Shiprock police captain placed on leave
Navajo Nation officials have refused to comment on the reason Capt. Ivan Tsosie was placed on administrative leave
FARMINGTON — The head of the Shiprock Police District has been placed on administrative leave, a lieutenant in the district confirmed this morning.
Navajo police Lt. Phillip Joe said today that Capt. Ivan Tsosie is on leave, making Joe the highest-ranking official at the Shiprock Police District.
Joe referred questions about Tsosie's employment status to Bobby Etcitty, the Navajo Nation's acting police chief.
Etcitty could not be reached for comment today. Neither Tsosie nor Jesse Delmar, executive director of the Navajo Division of Public Safety, responded to requests for comment.
Navajo Nation Council Delegate Edmund Yazzie, who is chairman of the tribal council's Law and Order Committee, said he learned last week that the police captain was placed on leave.
Yazzie said he did not know the reason for the decision, which he called an "executive issue," but he said it may be addressed at a committee meeting next week dedicated to discussing the Amber Alert system.
The decision to place Tsosie on leave came nearly a month after the murder of 11-year-old Ashlynne Mike near the Shiprock pinnacle
Tsosie was in charge of the Shiprock Police District on May 2 when the girl and her brother were abducted from near their home in Lower Fruitland and transported to the Shiprock pinnacle, where Ashlynne was sexually abused and bludgeoned to death.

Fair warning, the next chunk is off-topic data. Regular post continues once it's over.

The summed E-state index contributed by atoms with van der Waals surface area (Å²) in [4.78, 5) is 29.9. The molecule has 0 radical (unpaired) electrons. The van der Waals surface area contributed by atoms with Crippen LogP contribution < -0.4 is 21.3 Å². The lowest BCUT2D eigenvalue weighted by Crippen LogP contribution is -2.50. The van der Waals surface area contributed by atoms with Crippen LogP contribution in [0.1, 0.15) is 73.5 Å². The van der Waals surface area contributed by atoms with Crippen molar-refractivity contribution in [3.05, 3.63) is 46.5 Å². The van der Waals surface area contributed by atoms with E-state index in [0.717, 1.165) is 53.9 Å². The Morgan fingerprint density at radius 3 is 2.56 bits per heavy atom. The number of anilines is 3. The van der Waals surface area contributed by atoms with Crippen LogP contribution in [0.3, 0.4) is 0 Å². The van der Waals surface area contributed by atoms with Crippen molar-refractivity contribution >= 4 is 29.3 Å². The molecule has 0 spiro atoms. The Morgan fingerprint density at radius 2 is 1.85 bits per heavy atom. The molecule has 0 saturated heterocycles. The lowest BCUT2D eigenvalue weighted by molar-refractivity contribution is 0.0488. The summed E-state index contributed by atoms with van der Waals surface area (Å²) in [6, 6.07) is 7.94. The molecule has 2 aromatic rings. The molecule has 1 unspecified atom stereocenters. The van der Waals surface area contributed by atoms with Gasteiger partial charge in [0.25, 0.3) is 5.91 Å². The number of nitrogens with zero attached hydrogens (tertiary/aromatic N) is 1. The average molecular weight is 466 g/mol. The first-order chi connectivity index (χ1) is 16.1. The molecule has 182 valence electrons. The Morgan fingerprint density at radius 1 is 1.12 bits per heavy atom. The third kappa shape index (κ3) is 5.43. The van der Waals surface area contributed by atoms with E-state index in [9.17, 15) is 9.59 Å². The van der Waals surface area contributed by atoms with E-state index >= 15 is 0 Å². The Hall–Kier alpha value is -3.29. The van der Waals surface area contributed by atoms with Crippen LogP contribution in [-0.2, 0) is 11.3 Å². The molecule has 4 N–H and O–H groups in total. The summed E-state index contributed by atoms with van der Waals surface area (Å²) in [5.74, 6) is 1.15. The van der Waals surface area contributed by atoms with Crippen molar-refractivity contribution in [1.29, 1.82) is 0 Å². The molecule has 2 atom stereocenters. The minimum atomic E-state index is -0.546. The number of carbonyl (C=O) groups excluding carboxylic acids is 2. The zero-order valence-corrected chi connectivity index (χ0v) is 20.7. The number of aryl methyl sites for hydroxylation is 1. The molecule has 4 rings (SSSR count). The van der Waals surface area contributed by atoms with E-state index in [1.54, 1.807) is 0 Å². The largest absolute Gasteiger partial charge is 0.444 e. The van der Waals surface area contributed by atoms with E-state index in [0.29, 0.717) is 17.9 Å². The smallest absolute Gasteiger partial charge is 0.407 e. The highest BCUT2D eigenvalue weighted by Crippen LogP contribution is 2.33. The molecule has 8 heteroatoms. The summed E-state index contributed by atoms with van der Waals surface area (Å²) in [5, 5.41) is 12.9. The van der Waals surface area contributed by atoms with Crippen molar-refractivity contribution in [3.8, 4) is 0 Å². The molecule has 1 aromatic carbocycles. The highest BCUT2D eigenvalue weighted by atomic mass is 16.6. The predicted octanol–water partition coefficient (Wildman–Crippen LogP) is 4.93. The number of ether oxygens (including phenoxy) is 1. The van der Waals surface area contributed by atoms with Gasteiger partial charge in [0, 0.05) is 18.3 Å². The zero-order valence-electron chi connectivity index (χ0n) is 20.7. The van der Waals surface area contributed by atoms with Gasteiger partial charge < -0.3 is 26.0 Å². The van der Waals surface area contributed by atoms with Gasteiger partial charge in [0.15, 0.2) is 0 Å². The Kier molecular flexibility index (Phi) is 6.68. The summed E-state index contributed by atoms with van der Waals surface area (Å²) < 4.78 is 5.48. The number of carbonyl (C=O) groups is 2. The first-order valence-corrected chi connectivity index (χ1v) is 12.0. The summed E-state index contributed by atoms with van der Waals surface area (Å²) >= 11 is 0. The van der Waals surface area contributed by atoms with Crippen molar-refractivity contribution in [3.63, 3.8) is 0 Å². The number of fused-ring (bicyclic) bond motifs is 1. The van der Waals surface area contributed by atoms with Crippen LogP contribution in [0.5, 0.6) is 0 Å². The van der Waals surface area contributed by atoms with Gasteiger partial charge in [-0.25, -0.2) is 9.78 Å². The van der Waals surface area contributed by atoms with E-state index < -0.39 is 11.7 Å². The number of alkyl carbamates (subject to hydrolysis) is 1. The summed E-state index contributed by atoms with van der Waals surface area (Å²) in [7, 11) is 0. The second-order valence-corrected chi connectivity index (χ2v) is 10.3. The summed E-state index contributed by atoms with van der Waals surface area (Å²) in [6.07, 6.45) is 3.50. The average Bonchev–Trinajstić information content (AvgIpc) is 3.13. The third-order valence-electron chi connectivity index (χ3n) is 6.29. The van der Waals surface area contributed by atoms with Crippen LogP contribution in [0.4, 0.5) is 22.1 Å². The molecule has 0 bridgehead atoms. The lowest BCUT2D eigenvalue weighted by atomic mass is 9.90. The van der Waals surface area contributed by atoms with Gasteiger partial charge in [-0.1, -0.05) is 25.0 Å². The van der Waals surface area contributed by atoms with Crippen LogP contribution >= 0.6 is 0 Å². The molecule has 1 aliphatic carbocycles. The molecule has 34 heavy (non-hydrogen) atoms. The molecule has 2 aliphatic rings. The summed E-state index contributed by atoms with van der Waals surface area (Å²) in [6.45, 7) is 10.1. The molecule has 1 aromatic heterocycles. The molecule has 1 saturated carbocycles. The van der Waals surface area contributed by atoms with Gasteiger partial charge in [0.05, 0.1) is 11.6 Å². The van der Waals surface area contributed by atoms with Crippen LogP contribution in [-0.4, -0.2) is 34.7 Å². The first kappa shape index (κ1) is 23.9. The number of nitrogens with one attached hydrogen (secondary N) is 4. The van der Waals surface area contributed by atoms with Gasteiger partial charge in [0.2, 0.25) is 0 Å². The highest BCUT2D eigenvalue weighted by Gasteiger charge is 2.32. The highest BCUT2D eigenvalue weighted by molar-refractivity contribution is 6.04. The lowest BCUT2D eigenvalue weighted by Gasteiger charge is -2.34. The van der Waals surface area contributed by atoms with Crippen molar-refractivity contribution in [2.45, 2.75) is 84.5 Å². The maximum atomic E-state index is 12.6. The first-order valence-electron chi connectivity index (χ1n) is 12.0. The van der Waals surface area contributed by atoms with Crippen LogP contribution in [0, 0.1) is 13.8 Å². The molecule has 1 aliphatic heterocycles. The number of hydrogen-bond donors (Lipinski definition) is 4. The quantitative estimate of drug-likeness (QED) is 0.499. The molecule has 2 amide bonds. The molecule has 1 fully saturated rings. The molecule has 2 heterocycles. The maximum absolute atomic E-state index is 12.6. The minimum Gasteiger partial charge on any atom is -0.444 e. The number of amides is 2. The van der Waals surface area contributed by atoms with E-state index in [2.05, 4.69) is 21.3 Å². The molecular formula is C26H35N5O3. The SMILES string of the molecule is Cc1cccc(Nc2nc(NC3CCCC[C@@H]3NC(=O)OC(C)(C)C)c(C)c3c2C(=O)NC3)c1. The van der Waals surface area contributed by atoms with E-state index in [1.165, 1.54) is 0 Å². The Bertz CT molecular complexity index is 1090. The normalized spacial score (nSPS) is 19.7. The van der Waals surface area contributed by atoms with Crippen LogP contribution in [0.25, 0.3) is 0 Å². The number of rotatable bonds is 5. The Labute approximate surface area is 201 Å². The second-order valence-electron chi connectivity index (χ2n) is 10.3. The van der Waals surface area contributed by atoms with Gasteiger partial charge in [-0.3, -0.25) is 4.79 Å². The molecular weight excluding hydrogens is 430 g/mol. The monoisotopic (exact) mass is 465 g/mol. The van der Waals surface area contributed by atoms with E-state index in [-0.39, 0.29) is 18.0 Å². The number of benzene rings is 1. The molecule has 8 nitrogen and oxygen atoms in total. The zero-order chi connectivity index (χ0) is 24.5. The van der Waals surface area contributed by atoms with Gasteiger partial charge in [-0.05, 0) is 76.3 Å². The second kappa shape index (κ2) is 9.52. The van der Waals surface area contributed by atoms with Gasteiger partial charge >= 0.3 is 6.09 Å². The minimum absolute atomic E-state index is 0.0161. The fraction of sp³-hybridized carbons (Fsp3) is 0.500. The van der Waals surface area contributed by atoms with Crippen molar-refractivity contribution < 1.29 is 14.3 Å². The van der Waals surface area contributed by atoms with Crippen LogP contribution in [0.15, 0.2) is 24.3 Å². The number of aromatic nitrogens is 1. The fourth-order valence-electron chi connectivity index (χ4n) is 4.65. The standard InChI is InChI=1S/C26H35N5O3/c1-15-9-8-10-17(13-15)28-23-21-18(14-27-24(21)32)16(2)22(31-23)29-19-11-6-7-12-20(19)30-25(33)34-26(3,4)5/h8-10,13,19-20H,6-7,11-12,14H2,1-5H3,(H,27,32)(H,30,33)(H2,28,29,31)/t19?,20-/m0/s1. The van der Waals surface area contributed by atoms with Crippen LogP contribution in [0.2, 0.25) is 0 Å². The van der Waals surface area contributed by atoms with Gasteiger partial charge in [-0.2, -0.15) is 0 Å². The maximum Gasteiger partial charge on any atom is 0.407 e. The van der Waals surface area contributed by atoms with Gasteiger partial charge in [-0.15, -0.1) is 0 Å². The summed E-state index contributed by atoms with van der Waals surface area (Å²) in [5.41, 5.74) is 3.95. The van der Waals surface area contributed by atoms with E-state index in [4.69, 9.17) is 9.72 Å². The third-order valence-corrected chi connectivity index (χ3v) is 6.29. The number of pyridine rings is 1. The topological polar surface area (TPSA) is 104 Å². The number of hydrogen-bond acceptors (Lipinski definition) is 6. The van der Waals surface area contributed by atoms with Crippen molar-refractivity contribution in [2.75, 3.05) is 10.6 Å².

Tom Begaye Jr. was indicted Thursday on charges of murder, kidnapping and aggravated sexual abuse in the incident.
Law enforcement officials have been scrutinized because of a perceived delay in issuing an Amber Alert for the girl. Begaye told investigators Ashlynne was still moving after he hit her in the head with a tire iron and left her to die, according to a criminal complaint.
New Mexico State Police issued an Amber Alert for Ashlynne at 2:30 a.m. May 3, about 10 hours after the children's disappearance.
In an email to The Daily Times on May 6, Tsosie said Navajo police officers requested that the Navajo Department of Criminal Investigations contact the FBI to issue an Amber Alert after police learned of the girl's disappearance on the evening of May 2.
"We do not know why the Amber Alert was not done until early that morning," Tsosie said in the email. "You would have to contact NDCI and FBI to answer that question."
The FBI has referred questions about the Amber Alert to the U.S. Department of Justice. Officials with the DOJ have not responded to those questions.
When reached by phone today, Douglas Joe, an investigator with the tribe's Department of Criminal Investigations, did not dispute Tsosie's timeline of events from that evening, but he said the U.S. Attorney's Office had asked him to refer questions about Ashlynne to the federal agency.
Robert Lowery Jr., a vice president at the National Center for Missing and Exploited Children, previously told The Daily Times that the FBI did not alert his agency to the girl's disappearance until 12:20 a.m. May 3. The center then contacted state police and reported Ashlynne's disappearance, according to Lowery.
Tsosie also said in the May 6 email that Navajo police do not have access to the Amber Alert system. Currently, Navajo police must contact New Mexico State Police to issue an Amber Alert.
In response to Ashlynne's death, Navajo Nation President Russell Begaye created a task force on May 9 to develop and implement an independent alert system to notify residents on the Navajo Nation of abductions and other emergencies.
Steve Garrison covers crime and courts for The Daily Times. He can be reached at 505-564-4644.